Investments in environmentally harmful activities are becoming more and more risky from a financial perspective. European Commission Strategy for financing the transition to a sustainable economy stresses the need to identify and manage sustainability risks and avoid related financial losses. To advance the understanding of climate related risks to financial stability, the JRC has just published a set of scientific papers.
Estimating the exposure of financial portfolios to climate transition risks
“Two sides of the same coin: Green Taxonomy alignment versus transition risk in financial portfolios” proposes a methodology to estimate the exposure of financial portfolios to climate transition risk, i.e. the risk arising from the transition to a low carbon economy. For example, there is a different risk in an investment linked to the extraction of coal, which will require significant transformation to align its activity to climate targets, than in an investment linked with manufacturing vehicles, where companies are already producing electric vehicles. The paper analyse the portfolios of Euro Area investors in 2020, and provide sector-level coefficients for transition risk. The paper also proposes a methodology to estimate the share of the economic activities that are currently aligned to the EU Taxonomy for sustainable investments. It provides Taxonomy Alignment Coefficients (TAC) for each economic sector under the climate change mitigation objective using publicly available information, e.g. official statistics, reports of the relevant authorities and agencies, sectoral studies and industry reports.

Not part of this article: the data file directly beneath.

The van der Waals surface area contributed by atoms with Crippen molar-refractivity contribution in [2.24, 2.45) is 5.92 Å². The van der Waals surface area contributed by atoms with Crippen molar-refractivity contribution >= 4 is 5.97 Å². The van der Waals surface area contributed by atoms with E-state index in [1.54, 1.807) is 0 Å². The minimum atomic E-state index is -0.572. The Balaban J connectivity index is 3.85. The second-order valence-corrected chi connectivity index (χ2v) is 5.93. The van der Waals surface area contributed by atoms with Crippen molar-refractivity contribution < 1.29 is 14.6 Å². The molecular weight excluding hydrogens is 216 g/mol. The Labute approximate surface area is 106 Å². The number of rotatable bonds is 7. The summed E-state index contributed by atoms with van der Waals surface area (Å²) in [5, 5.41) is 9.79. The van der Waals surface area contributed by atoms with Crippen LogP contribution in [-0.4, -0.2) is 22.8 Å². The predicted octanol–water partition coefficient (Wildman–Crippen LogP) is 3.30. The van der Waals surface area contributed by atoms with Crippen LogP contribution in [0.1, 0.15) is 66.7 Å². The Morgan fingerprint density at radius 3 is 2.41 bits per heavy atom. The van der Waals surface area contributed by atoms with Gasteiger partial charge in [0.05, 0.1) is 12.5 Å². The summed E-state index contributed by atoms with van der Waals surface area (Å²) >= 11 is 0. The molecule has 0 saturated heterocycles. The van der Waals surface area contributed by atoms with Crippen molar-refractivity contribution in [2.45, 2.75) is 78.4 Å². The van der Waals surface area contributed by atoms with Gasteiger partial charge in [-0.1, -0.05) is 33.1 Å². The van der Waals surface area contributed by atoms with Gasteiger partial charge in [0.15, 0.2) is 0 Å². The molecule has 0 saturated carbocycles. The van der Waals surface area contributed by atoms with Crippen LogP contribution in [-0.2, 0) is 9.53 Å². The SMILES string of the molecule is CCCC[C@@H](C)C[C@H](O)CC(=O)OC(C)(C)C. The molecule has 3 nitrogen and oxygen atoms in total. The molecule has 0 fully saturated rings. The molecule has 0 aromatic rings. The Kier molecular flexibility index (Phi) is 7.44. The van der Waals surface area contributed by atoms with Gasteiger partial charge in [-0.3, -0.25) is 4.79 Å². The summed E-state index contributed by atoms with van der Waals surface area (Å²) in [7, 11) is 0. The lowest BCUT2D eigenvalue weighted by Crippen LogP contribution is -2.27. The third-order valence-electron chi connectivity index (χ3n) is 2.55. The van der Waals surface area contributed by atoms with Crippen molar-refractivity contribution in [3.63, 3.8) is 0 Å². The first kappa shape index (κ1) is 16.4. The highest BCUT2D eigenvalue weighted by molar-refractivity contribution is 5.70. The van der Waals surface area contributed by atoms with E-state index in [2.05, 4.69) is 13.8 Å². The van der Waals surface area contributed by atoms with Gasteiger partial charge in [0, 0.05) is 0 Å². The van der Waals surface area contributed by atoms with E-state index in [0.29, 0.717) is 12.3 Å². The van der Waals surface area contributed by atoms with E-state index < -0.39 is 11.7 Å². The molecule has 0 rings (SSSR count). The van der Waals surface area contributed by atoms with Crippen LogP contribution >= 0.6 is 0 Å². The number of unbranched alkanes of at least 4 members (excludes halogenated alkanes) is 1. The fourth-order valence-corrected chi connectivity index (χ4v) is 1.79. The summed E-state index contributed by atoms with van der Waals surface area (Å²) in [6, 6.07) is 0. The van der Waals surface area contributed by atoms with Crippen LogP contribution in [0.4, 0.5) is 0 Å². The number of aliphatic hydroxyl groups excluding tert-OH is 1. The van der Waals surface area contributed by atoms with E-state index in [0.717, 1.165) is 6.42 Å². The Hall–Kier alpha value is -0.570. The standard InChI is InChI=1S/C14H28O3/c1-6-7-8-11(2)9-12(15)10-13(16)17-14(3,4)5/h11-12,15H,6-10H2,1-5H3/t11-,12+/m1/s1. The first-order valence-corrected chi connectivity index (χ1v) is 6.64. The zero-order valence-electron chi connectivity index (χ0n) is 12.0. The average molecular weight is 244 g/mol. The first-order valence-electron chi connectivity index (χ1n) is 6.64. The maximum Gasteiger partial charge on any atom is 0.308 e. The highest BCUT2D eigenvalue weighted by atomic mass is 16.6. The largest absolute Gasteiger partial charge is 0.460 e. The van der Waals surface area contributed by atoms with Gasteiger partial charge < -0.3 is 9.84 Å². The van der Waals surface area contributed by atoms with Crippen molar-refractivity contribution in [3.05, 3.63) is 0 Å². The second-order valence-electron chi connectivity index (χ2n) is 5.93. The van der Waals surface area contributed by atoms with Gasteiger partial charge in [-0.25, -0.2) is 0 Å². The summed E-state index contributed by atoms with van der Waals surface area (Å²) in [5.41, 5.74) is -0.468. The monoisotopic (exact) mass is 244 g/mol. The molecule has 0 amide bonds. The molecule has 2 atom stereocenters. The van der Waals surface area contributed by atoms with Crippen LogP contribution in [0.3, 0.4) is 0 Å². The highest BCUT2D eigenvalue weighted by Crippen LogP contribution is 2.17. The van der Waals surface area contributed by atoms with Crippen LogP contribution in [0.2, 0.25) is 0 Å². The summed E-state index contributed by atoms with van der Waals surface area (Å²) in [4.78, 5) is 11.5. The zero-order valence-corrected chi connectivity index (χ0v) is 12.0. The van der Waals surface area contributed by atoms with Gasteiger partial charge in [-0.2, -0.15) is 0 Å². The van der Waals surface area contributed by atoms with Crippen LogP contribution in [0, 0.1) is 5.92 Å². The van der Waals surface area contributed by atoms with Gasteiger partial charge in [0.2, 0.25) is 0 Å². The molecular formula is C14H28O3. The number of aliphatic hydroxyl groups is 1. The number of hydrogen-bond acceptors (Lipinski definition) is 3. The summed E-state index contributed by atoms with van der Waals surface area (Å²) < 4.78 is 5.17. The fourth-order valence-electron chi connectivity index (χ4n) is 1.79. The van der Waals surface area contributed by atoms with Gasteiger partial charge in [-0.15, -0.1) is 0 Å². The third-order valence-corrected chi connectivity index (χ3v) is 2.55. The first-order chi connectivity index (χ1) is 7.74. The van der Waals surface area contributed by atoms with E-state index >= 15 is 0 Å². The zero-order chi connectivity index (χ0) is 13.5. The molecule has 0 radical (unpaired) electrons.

How to channel private finance to sustainable business
A second focus of the newly available research lies on how to channel private finance to more sustainable businesses. “When do investors go green? Evidence from a time-varying asset-pricing model” analysed the evolution of the greenium, i.e. the risk premium linked to firms' greenness and environmental transparency, in stock returns after the Paris Agreement, the first Global Climate Strike and the announcement of the EU Green Deal.
Evidence of effects related to the Paris Agreement
In the paper “Over with carbon? Investors’ reaction to the Paris Agreement and the US withdrawal”, researchers studied a confidential database of securities holdings of the European Central Bank and provide evidence of several effects related to the Paris Agreement. Results highlight that investors tend to accept lower returns to hold greener assets as well as to reduce their exposure to carbon intensive assets when the transition becomes more tangible.
This research will be included in a publication on climate risk monitoring by the European Systemic Risk Board.
JRC research supports the implementation of the EC Strategy for financing the transition to a green economy, adopted by the Commission in July 2021. Read more about Sustainable finance research at the JRC.
- Paskelbimo data
- 21 sausis 2022